This is the time to bank your vacation time for, this is the time to ask for a light load at work and have your favorite contractor build a Costanza sleep space under your desk. It’s 38 days, tell your wife you don’t exist. Tell your boss you were selected for the next taping of Survivor (don’t worry no one watches that anyway... just make sure you hit the tanning bed before you go back to work). These 38 days have the potential to make all of the arguments, frivolous expenditures and women shielding their children from your unshaven, sunken face and general cloud of stank while waiting in line at D&D’s, worth it. For 2017, the moons fall on May 25th and June 24th, so you’re looking at May 20th to June 29th, and if you want my opinion, that timing simply could not be better.

 

Tackle and Tactics For The Spring Striper Migration

So, again, you have 38 days to make it happen. How do you go about taking full advantage of this amazing window of opportunity? Step one is to shut off the part of your brain that thinks about the back rivers. Concentrate your efforts on points and prominent shoreline corners. I think of these points and corners as one-sided funnels. They concentrate everything—bait, current, bass—and all of these things have to come around the tip. Digging deeper, I prefer points with a hard transition at the tip—shallow water diving off moderately with deep structure nearby. In a perfect world, they would all have a gradual approach dropping off to a defined edge in about 10-feet of water, but we can’t be too picky. If I had to go out and catch one giant, I’d throw live eels. But over the past five seasons, I have relied on the eel less and less. I will say though, that almost every time I go out with eels, I end up catching something big. But you can blame the eels, or you can blame the fact that I brought eels because I knew that my chances of connecting with a big fish were higher than normal. My more recent weapon of choice has been the needlefish. I lean heavily on a bulky slow-sinking version like a Wadd for shallower waters and Super Strike's Super N Fish for getting down deeper or punching through a hard sweep. The other plug that has found a good share of my bigger fish is the darter, the Super Strike Zig Zag or larger wooden versions—they both have their place. The hardest part is going to be the calls and text messages—just know this now. “Dude, where were you last night, we had more than 20 fish each, topping out at 25 pounds!” But you need to learn how to read them: the translation of the above text is that one person caught a 25-pounder and no one else even came close. But your mantra has to be to stay the course. When you post a picture showing a giant choking on a 9-inch needlefish, your only caption should be the weight. Then shut off your phone. If my experience means anything—these 38 days represent the BEST time to hook a beast all year.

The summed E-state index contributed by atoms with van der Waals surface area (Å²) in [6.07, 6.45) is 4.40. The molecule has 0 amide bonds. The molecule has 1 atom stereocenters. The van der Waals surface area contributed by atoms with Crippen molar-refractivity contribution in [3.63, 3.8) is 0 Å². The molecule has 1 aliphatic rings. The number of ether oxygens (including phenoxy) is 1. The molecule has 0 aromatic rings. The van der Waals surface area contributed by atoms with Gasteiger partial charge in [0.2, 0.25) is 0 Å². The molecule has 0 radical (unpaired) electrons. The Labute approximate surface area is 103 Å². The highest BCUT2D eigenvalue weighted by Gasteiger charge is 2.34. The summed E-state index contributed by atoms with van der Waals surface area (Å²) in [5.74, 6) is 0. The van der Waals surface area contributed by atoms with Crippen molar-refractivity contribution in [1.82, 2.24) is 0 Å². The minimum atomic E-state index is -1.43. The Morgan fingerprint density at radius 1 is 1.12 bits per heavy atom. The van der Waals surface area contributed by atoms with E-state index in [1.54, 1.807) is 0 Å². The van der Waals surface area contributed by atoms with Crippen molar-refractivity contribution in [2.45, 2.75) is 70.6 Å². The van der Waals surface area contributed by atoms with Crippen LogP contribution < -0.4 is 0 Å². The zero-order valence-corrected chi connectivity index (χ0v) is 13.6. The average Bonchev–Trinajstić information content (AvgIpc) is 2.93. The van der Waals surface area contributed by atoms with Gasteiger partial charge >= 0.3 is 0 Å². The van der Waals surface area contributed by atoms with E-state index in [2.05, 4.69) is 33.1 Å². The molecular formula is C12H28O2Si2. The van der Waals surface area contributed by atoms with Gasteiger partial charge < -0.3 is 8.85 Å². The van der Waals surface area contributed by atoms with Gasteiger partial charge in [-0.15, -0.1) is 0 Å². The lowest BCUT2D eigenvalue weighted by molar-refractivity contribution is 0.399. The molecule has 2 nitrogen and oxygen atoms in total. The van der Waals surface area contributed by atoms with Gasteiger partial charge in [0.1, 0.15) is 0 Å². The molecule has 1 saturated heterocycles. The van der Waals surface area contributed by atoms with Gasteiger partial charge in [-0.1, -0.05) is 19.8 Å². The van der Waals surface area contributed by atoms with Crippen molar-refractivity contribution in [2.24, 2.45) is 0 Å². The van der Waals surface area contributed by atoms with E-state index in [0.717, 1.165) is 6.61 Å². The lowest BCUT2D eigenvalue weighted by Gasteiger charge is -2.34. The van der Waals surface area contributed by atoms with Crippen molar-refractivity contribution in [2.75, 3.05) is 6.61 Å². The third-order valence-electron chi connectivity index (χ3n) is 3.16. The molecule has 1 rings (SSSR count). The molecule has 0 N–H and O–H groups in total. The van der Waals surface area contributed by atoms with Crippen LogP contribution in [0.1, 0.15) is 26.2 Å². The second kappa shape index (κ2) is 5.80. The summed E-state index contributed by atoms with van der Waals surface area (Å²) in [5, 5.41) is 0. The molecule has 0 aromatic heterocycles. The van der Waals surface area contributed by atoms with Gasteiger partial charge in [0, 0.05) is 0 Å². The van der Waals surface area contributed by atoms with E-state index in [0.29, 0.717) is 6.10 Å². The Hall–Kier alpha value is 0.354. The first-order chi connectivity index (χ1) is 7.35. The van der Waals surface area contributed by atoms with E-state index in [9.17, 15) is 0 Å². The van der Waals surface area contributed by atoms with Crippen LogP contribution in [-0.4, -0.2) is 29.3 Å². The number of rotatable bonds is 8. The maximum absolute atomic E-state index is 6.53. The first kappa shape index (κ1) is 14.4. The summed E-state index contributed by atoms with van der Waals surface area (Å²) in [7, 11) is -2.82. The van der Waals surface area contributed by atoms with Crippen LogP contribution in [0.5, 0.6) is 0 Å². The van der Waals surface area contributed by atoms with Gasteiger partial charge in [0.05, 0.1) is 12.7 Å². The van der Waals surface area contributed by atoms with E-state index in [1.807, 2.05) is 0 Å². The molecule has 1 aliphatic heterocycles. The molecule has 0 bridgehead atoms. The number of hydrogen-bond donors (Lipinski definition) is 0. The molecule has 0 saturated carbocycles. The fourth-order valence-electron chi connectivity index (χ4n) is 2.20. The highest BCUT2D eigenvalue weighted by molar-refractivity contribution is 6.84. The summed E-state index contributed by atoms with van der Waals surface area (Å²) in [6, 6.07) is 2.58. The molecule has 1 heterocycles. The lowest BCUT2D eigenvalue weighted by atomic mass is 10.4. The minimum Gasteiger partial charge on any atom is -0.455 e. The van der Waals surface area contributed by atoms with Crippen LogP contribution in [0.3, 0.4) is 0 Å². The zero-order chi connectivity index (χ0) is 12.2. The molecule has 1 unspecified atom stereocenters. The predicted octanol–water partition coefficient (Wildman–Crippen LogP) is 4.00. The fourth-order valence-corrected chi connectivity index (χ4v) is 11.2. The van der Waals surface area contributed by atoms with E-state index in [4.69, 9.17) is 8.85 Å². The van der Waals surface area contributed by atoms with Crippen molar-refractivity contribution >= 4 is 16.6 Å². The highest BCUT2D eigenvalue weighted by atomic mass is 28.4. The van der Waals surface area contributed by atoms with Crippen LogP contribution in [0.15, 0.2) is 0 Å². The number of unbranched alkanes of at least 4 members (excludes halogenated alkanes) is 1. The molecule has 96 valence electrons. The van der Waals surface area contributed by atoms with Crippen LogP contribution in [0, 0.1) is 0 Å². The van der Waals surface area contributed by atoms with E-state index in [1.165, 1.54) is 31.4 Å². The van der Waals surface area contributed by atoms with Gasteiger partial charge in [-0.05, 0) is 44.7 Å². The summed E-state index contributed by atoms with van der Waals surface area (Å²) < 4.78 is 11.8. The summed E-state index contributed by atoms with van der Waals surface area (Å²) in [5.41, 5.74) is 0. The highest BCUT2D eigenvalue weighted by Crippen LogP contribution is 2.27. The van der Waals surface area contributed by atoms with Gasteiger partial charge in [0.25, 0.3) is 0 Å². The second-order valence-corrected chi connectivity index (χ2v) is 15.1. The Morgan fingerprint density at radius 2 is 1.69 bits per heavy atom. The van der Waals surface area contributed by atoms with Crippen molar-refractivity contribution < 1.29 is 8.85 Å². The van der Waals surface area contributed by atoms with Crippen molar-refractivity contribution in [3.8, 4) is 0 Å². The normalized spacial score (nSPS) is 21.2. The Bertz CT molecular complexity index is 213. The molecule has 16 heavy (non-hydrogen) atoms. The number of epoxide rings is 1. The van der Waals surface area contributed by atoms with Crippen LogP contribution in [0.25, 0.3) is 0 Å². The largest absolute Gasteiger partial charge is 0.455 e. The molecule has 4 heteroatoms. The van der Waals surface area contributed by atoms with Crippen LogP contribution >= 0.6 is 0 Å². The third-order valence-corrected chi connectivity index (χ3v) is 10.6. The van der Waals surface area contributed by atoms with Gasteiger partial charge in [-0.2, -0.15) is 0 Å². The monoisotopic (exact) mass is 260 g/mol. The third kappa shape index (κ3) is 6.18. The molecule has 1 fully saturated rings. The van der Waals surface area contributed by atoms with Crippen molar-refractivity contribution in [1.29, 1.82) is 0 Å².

So don’t let it pass you by again—no excuses, no regrets.

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Comments

Dan Evan - August 12, 2020

Dave Anderson never disappoints when it comes to talking about plugs and targeting big fish with them. It’s funny that a ton of guys don’t even know his association with Surf Asylum Lures or that he’s been a top tier builder praised by all his fellow builders for years. I’ve always got either a 10” flat glide needle, a “Dong” (lol) spook, or Dave’s Deep Diver metal lip in my bag and they’re all weapons.

Ed Book - August 24, 2020

Kind of new to bass fishing in the surf. Heading out to Jones beach with some bunker , diving plugs etc.
Hopeful I have some luck. I consider myself good at fighting a fish the only catch is to hook up.